So, based on Atlas’ product success,
we raised a small pool of angle funding to build our local content
filtering site, 9Neighbors. The first iteration of 9Neighbors, launched
last fall, was a local version of Digg. We populated it with local
content and tried to create a community to supplement editorial and
algorithmic filtering. We assumed that if we created a big enough
audience we’d be able to sell advertising on the site.

ran into two problems with this model. First, we weren’t able to build
a community. People weren’t that interested in local news, and to the
extent they were, they were already finding it other places — not at a single competing filter, but all over the web. They didn’t need a news
filter because their web of online services and relationships was already
filtering local content for them.

the traffic problem, we began to see that even with traffic, we wouldn’t be able to sell much advertising. Local businesses aren’t spending much money on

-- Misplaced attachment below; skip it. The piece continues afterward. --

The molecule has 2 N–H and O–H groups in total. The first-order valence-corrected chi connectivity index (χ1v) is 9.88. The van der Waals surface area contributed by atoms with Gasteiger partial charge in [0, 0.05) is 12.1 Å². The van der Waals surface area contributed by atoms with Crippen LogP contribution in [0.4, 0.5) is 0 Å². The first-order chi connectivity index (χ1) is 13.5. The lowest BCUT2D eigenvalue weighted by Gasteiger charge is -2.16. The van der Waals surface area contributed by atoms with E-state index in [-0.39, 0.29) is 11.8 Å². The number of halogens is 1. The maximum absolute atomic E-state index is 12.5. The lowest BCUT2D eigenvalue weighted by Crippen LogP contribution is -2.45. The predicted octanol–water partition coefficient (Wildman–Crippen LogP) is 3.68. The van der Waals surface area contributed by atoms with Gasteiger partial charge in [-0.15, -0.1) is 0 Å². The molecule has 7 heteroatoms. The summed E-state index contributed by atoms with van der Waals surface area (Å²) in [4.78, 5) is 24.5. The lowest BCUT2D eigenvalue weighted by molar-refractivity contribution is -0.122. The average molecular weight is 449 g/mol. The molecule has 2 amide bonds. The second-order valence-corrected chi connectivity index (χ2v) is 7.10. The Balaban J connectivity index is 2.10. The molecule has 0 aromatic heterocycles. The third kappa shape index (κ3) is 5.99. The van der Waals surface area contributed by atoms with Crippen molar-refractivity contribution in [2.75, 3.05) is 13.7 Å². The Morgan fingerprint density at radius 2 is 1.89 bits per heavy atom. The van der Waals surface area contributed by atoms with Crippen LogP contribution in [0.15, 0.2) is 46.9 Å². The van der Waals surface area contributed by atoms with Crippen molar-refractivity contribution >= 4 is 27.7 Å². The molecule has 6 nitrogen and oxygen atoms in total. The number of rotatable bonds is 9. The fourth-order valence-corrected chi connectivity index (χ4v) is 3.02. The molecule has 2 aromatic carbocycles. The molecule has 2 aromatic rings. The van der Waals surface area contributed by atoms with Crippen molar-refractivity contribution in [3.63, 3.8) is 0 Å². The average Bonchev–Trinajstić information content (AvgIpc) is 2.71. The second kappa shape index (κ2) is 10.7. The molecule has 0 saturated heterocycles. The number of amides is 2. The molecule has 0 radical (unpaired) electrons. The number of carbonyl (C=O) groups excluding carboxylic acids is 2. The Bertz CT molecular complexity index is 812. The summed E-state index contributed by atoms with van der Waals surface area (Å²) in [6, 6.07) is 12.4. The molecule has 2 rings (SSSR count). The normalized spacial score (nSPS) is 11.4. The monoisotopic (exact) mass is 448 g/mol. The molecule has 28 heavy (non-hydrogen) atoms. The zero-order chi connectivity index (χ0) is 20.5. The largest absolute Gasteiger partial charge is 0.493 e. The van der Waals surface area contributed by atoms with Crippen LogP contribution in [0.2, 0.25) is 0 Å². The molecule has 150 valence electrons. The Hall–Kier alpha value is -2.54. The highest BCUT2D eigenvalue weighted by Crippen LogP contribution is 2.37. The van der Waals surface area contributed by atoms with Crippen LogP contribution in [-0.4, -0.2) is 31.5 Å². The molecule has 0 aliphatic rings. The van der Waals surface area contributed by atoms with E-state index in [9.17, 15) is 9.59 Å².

traditional online advertising. They’re moving to the web, but not
with advertising — they’re creating blogs, reaching out to bloggers,
and building their own identities the same way individuals do.

facts crystallized this spring. We scrambled to realign 9Neighbors as a
marketing analytics service for local businesses, but we didn’t have
much time, and we ran out of money before we could structure our
product the right way.

What Have We Learned?

When I think about learning, I think of one my favorite lines from Umair Haque, one of my favorite bloggers:

Google isn’t revolutionizing media because it "owns the data". Rather,